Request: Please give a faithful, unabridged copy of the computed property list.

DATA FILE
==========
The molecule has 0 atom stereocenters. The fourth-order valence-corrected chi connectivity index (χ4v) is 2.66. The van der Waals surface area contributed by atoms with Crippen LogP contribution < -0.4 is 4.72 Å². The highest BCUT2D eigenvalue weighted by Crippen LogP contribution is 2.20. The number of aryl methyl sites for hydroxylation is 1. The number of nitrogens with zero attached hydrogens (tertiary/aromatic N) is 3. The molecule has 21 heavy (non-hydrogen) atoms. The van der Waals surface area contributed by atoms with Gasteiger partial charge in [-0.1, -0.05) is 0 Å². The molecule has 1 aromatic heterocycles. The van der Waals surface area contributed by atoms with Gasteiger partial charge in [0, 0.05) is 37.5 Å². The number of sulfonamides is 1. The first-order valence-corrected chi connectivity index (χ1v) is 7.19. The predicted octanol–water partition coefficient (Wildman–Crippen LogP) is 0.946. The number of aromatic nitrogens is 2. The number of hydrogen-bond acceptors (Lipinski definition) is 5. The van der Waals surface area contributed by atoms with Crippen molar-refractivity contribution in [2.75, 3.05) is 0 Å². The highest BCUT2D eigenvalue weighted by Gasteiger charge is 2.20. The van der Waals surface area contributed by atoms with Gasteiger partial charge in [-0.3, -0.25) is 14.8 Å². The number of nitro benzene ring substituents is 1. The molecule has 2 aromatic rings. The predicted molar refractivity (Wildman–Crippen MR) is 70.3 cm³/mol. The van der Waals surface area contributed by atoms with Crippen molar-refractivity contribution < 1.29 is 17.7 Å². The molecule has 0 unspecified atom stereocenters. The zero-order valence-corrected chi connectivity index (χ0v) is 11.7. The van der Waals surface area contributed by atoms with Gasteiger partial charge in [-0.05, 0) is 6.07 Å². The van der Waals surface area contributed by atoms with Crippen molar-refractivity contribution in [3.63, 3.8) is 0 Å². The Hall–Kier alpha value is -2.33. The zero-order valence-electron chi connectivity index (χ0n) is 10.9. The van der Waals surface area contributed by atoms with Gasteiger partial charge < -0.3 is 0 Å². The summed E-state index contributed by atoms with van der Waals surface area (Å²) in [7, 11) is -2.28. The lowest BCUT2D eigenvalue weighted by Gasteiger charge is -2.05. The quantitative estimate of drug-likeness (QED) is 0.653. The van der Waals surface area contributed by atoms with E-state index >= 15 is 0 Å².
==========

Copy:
The molecule has 0 atom stereocenters. The fourth-order valence-corrected chi connectivity index (χ4v) is 2.66. The van der Waals surface area contributed by atoms with Crippen LogP contribution < -0.4 is 4.72 Å². The highest BCUT2D eigenvalue weighted by Crippen LogP contribution is 2.20. The number of aryl methyl sites for hydroxylation is 1. The number of nitrogens with zero attached hydrogens (tertiary/aromatic N) is 3. The molecule has 21 heavy (non-hydrogen) atoms. The van der Waals surface area contributed by atoms with Gasteiger partial charge in [-0.1, -0.05) is 0 Å². The molecule has 1 aromatic heterocycles. The van der Waals surface area contributed by atoms with Gasteiger partial charge in [0, 0.05) is 37.5 Å². The number of sulfonamides is 1. The first-order valence-corrected chi connectivity index (χ1v) is 7.19. The predicted octanol–water partition coefficient (Wildman–Crippen LogP) is 0.946. The number of aromatic nitrogens is 2. The number of hydrogen-bond acceptors (Lipinski definition) is 5. The van der Waals surface area contributed by atoms with Crippen molar-refractivity contribution in [2.75, 3.05) is 0 Å². The highest BCUT2D eigenvalue weighted by Gasteiger charge is 2.20. The van der Waals surface area contributed by atoms with Gasteiger partial charge in [-0.3, -0.25) is 14.8 Å². The number of nitro benzene ring substituents is 1. The molecule has 2 aromatic rings. The predicted molar refractivity (Wildman–Crippen MR) is 70.3 cm³/mol. The van der Waals surface area contributed by atoms with Crippen molar-refractivity contribution < 1.29 is 17.7 Å². The molecule has 0 unspecified atom stereocenters. The zero-order valence-corrected chi connectivity index (χ0v) is 11.7. The van der Waals surface area contributed by atoms with Gasteiger partial charge in [-0.05, 0) is 6.07 Å². The van der Waals surface area contributed by atoms with Crippen molar-refractivity contribution in [3.63, 3.8) is 0 Å². The Hall–Kier alpha value is -2.33. The zero-order valence-electron chi connectivity index (χ0n) is 10.9. The van der Waals surface area contributed by atoms with Gasteiger partial charge < -0.3 is 0 Å². The summed E-state index contributed by atoms with van der Waals surface area (Å²) in [7, 11) is -2.28. The lowest BCUT2D eigenvalue weighted by Gasteiger charge is -2.05. The quantitative estimate of drug-likeness (QED) is 0.653. The van der Waals surface area contributed by atoms with E-state index >= 15 is 0 Å².